However once the idea becomes reality and the green light is given then the power and responsibility aspect comes into play. I have am co-ordinating operations and have selected our first film. It took me a while as I wrestled with the question – ‘how do you choose a suitable film for a church film club’? Throwing myself in at the deep end I opted for (the Nick Cave scripted) Lawless.

This tale of brother bootleggers and gangsterism could potentially be one of the films of the year. Certainly there is enough star power to make it a contender (and Shia Leboeuf is in it too). On making my selection and letting people know the plan I THEN decided to watch the trailer and panicked. There was a lot of guns, and lots of shots of punches being thrown and I wondered have I got this right? Is a film which contains a lot of violence suitable for a church film club.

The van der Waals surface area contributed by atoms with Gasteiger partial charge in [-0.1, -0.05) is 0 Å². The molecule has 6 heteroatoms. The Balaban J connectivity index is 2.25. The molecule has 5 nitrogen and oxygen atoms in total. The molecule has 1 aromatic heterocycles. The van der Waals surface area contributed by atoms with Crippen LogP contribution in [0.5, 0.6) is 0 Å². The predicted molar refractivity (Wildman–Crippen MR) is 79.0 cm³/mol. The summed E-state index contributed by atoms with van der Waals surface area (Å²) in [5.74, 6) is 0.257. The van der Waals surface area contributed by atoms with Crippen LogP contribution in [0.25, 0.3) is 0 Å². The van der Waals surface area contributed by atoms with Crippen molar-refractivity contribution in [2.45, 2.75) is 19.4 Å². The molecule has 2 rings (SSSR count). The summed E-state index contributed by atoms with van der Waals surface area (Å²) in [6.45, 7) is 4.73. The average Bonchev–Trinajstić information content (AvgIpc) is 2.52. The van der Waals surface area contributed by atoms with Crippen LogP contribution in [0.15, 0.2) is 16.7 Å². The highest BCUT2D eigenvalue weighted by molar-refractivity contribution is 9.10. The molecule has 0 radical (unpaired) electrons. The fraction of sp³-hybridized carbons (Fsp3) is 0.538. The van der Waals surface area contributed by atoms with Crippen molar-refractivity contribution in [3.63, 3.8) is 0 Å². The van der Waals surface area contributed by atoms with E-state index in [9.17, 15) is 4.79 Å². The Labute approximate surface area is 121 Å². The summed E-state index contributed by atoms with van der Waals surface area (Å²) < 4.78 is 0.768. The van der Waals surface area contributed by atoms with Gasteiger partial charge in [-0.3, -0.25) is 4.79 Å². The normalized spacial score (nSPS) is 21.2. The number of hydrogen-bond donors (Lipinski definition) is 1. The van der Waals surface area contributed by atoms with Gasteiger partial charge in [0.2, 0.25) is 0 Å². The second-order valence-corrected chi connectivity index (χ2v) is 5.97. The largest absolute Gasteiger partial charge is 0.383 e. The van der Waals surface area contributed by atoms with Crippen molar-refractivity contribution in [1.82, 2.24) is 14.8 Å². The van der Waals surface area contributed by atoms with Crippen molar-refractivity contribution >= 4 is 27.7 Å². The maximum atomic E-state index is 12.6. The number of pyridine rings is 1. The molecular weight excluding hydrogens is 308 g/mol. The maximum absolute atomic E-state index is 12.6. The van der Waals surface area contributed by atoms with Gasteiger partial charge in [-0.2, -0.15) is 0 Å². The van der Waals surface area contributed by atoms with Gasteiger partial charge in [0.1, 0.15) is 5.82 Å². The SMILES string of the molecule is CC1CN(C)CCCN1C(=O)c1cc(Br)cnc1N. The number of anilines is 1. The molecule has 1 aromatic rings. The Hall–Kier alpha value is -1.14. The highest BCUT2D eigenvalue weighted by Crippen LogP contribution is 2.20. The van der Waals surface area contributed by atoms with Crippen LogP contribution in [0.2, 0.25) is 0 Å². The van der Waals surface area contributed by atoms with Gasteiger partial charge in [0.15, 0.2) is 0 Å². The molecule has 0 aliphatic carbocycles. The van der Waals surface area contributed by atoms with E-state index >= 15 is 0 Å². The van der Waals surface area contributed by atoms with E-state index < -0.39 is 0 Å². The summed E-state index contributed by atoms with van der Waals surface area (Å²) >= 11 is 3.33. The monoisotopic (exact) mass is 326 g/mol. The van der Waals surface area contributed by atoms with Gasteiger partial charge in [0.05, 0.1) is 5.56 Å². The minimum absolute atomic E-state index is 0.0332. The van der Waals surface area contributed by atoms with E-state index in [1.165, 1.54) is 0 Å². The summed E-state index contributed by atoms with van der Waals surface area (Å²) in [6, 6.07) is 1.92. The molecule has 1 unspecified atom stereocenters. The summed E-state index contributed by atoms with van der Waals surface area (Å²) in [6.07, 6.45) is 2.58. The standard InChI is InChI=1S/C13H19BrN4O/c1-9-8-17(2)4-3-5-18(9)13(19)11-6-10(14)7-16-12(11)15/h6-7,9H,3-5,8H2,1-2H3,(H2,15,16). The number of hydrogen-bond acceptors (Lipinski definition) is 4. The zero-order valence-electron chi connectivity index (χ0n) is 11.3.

I came to the conclusion that it will depend on how the portrayal of this violence is played out on screen. Often violence can be intentional in order to give insight into a particular character and their mindset.

Martin Scorsese is the master of this. His films are often violent but,for me, never without purpose. Watch Joe Pesci’s performance in Goodfellas or Raging Bull, these are perfect examples of violence being used to highlight the unstable nature of the individual portrayed. Without it the character would lack threat and menace. The audience would never be on edge at the appropriate moments when he is on screen if his violent tendencies were not correctly portrayed.

Violence is not something Christians should shy away from (the Bible is full of it!) and the world we live in is becoming increasingly violent. Conversations need to be had about its use in film and how the far reaching impact can be negative if used in the wrong way.

Hopefully our film club will provide the platform for that. I will keep you posted as to how we get on.